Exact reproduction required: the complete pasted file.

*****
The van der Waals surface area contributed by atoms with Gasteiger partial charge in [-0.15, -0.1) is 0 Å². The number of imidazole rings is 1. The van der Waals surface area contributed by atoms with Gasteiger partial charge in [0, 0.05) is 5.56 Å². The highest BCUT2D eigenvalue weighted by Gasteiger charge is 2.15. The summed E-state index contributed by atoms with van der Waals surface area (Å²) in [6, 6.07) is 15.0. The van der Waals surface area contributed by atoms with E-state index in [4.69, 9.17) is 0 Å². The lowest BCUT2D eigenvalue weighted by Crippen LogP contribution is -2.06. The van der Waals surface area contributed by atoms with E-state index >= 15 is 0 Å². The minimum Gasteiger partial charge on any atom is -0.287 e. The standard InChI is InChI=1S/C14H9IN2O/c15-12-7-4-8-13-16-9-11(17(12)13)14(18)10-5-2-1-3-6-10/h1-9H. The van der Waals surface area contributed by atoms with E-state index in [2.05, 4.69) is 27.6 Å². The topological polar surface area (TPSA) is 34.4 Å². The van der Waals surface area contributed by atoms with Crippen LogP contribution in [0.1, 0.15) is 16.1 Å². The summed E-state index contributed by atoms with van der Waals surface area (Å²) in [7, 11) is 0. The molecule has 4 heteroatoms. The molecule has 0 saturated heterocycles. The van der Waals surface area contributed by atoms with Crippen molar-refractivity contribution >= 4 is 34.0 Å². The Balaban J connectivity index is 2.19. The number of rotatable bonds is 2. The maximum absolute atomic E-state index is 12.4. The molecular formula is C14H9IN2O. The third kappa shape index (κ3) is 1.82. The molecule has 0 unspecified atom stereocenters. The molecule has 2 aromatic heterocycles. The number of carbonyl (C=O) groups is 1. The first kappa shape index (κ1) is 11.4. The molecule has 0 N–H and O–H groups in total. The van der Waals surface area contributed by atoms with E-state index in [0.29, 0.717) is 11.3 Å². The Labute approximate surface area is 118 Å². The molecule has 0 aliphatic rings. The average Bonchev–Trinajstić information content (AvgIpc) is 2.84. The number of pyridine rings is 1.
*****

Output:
The van der Waals surface area contributed by atoms with Gasteiger partial charge in [-0.15, -0.1) is 0 Å². The number of imidazole rings is 1. The van der Waals surface area contributed by atoms with Gasteiger partial charge in [0, 0.05) is 5.56 Å². The highest BCUT2D eigenvalue weighted by Gasteiger charge is 2.15. The summed E-state index contributed by atoms with van der Waals surface area (Å²) in [6, 6.07) is 15.0. The van der Waals surface area contributed by atoms with E-state index in [4.69, 9.17) is 0 Å². The lowest BCUT2D eigenvalue weighted by Crippen LogP contribution is -2.06. The van der Waals surface area contributed by atoms with E-state index >= 15 is 0 Å². The minimum Gasteiger partial charge on any atom is -0.287 e. The standard InChI is InChI=1S/C14H9IN2O/c15-12-7-4-8-13-16-9-11(17(12)13)14(18)10-5-2-1-3-6-10/h1-9H. The van der Waals surface area contributed by atoms with E-state index in [2.05, 4.69) is 27.6 Å². The topological polar surface area (TPSA) is 34.4 Å². The van der Waals surface area contributed by atoms with Crippen LogP contribution in [0.1, 0.15) is 16.1 Å². The summed E-state index contributed by atoms with van der Waals surface area (Å²) in [7, 11) is 0. The molecule has 4 heteroatoms. The molecule has 0 saturated heterocycles. The van der Waals surface area contributed by atoms with Crippen molar-refractivity contribution >= 4 is 34.0 Å². The Balaban J connectivity index is 2.19. The number of rotatable bonds is 2. The maximum absolute atomic E-state index is 12.4. The molecular formula is C14H9IN2O. The third kappa shape index (κ3) is 1.82. The molecule has 0 unspecified atom stereocenters. The molecule has 2 aromatic heterocycles. The number of carbonyl (C=O) groups is 1. The first kappa shape index (κ1) is 11.4. The molecule has 0 N–H and O–H groups in total. The van der Waals surface area contributed by atoms with E-state index in [0.29, 0.717) is 11.3 Å². The Labute approximate surface area is 118 Å². The molecule has 0 aliphatic rings. The average Bonchev–Trinajstić information content (AvgIpc) is 2.84. The number of pyridine rings is 1.